I'm trying to prove that lightlike vectors in Minkowski space must be orthogonal to themselves, and I have two questions about this.

I tried two different approaches:

  1. If lightlike, $ds^2=0$
    By definition of $ds$ in Minkowski space, we have $ds^2 = dx^2 + dy^2 + dz^2 - dt^2$ where I let c=1.
    So, $ds^2 = dx^2 + dy^2 + dz^2 = dt^2$

but this means that $dt$ has to be zero, right? so the vectors would be something like
$\begin{pmatrix} 0 \\ dx\\ dy\\ dz \end{pmatrix}$
but this doesn't seem right to me.

  1. say that vectors are orthogonal if their scalar product is zero, meaning $g_{\mu \nu}A^{\mu}A^{\nu} = 0$
    for lightlike in Minkowski,
    $N_{\mu \nu}A^{\mu}A^{\nu} = 0$
    so, $A_{\nu}A^{\nu} = 0$
    but doesn't this just imply $A_{\nu}$ & $A^{\nu}$ must be orthogonal. These don't seem to be the same vector, so I'm not sure it's fair to conclude from this that a lightlike vector is orthogonal to itself.

So my questions are what is wrong with approach 1, and what conclusions can we make from approach 2?


1 Answer 1


We say two vectors $v,w$ are orthogonal with respect to $g$ if $g(v,w)=0$. That's just by definition. In components, this is written as $g_{ab}v^aw^b=0$. If you're working in Minkowski with standard basis vectors, this is equivalent to $-(v^0w^0)+v^1w^1+v^2w^2+v^3w^3=0$.

Now, by definition a (non-zero) vector $v$ is said to be lightlike if $g(v,v)=0$, i.e as you wrote, $g_{ab}v^av^b=0$. Clearly, a lightlike vector $v$ is orthogonal (with respect to $g$) to itself according to these two definitions; there's nothing to be proven.

Now, recall the definition of the symbol $ds^2$, it means for any vector $v$, we define $ds^2(v)=g(v,v)$. So, saying a vector $v$ is lightlike is equivalent to saying $ds^2(v)=0$. Again, in Minkowski, if we write this out, this says \begin{align} 0=ds^2(v)&=(-dt^2+dx^2+dy^2+dz^2)(v)\\ &=-[dt(v)]^2+[dx(v)]^2 + [dy(v)]^2+ [dz(v)]^2\\ &=-(v^0)^2+ (v^1)^2+(v^2)^2+(v^3)^2. \end{align} Which means the vector $v$ has components $(v^0,v^1,v^2,v^3)\in\Bbb{R}^4$ which lie on a certain cone (in the above, writing $dt(v)$ for instance means the $t$-component of the vector $v$, and $dx(v)$ means the $x$-component of the vector $v$ etc).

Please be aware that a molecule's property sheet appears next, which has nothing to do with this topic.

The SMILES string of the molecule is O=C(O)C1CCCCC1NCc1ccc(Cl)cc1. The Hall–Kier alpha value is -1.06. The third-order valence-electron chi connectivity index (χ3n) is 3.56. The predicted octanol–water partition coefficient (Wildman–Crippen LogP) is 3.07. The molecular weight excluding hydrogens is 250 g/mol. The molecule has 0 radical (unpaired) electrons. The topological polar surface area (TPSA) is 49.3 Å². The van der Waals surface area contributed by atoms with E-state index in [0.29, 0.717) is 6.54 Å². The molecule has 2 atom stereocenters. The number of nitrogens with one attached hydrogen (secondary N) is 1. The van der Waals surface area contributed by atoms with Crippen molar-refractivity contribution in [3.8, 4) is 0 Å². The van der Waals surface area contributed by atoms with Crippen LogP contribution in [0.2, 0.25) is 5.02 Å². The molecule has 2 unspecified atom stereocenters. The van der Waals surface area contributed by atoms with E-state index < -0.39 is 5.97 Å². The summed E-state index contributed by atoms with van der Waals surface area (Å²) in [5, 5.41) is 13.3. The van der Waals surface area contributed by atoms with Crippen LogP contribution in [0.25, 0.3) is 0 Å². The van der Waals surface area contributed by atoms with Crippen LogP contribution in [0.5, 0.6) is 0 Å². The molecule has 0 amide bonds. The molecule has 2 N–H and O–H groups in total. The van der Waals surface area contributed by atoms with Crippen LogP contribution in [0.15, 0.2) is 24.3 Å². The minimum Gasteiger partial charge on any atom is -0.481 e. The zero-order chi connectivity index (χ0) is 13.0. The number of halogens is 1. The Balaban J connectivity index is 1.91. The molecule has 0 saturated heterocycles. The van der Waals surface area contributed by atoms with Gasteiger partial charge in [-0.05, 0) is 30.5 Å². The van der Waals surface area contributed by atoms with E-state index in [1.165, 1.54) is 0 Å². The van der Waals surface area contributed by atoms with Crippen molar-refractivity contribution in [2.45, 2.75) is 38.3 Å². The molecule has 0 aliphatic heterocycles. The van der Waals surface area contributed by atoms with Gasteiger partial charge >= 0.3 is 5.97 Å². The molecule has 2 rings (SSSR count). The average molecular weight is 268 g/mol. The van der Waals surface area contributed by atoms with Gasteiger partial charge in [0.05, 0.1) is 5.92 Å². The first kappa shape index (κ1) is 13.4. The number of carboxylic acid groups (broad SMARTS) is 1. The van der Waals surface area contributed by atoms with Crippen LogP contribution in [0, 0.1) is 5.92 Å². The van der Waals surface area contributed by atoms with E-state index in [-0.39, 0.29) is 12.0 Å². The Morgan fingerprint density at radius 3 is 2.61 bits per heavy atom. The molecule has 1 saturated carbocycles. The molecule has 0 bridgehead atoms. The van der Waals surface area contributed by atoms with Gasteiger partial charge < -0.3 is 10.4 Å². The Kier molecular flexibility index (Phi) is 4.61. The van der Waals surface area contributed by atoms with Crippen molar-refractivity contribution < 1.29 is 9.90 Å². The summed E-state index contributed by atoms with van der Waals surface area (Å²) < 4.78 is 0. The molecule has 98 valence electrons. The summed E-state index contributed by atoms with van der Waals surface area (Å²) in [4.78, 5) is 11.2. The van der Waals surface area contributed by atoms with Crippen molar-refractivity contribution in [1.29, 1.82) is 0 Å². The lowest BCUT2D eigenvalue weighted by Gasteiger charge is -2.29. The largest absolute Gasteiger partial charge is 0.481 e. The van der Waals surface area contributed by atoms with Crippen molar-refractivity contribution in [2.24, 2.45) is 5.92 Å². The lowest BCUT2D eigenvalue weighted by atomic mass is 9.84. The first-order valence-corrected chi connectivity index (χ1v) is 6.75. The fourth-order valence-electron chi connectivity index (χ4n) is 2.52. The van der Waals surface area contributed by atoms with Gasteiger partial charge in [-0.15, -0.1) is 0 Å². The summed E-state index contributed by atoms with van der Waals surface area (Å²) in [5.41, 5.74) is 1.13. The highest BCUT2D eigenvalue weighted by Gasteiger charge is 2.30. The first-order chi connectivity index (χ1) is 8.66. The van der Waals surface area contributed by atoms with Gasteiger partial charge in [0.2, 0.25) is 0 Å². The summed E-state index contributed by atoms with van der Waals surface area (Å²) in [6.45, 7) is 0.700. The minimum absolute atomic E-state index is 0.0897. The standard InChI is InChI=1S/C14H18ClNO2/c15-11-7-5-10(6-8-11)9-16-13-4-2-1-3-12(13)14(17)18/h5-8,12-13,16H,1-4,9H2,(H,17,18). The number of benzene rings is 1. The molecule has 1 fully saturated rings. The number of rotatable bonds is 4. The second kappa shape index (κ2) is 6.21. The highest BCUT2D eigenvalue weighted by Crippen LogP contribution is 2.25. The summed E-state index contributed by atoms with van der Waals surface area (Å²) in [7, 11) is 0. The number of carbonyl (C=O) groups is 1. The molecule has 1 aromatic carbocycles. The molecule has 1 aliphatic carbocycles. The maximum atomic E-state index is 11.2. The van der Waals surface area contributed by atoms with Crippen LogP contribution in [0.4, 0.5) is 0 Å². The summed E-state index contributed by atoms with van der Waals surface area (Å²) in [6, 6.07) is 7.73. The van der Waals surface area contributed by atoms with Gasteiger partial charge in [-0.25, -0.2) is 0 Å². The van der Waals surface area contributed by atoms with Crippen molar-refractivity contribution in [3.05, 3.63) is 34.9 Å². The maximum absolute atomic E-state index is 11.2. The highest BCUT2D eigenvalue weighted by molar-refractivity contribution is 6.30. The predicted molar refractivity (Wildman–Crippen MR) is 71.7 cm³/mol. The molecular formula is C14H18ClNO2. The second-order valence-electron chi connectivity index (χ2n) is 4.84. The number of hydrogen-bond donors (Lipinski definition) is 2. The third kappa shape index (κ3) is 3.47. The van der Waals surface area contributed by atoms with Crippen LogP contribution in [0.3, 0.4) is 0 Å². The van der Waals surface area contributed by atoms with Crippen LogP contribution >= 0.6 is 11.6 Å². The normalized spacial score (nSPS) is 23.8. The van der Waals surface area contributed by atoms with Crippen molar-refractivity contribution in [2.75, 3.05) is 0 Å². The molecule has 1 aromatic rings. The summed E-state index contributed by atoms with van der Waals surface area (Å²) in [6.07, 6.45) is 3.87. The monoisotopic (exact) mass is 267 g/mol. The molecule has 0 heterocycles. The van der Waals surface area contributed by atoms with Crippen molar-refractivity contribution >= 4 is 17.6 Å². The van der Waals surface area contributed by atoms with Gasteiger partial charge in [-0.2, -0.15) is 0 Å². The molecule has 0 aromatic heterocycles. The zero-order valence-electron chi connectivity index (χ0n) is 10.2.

Where you went wrong in the first step is the final step

... So $ds^2= dx^2+dy^2+dz^2=dt^2$

No. As I've written above, it is $ds^2$ (when applied to $v$) which is $0$, and thus $dx^2+dy^2+dz^2=dt^2$ (everything applied on a given lightlike vector $v$). I'm not sure how you concluded $dt=0$ from here.

For example, in Minkowski, the vector $v=e_0+e_1= (1,1,0,0)$ is lightlike (among infinitely many other possible examples).

  • $\begingroup$ could you explain this line please? $(βˆ’π‘‘π‘‘^2+𝑑π‘₯^2+𝑑𝑦^2+𝑑𝑧^2)(𝑣)=βˆ’[𝑑𝑑(𝑣)]^2+[𝑑π‘₯(𝑣)]^2+[𝑑𝑦(𝑣)]^2+[𝑑𝑧(𝑣)]^2$ $\endgroup$ Jun 14 at 17:14
  • $\begingroup$ @Relativisticcucumber $-dt^2+dx^2+dy^2+dz^2$ is a quadratic form. It eats a vector $v$ and outputs a number. $(-dt^2+dx^2+dy^2+dz^2)(v)$ means the value of the quadratic form on the vector. This equals $-(dt^2)(v)+ (dx^2)(v)+(dy^2)(v)+(dz^2)(v)$. And the meaning of these symbols is for example $(dx)^2(v):= (dx\otimes dx)(v,v)=(dx(v))\cdot (dx(v))= [dx(v)]^2$. So really it's a matter of unwinding definitions. $\endgroup$
    – peek-a-boo
    Jun 14 at 20:04
  • $\begingroup$ But, having said this, note that writing $(-dt^2+dz^2+dy^2+dz^2)(v)$ is just a different notation for writing $g(v,v)$. $\endgroup$
    – peek-a-boo
    Jun 14 at 20:18

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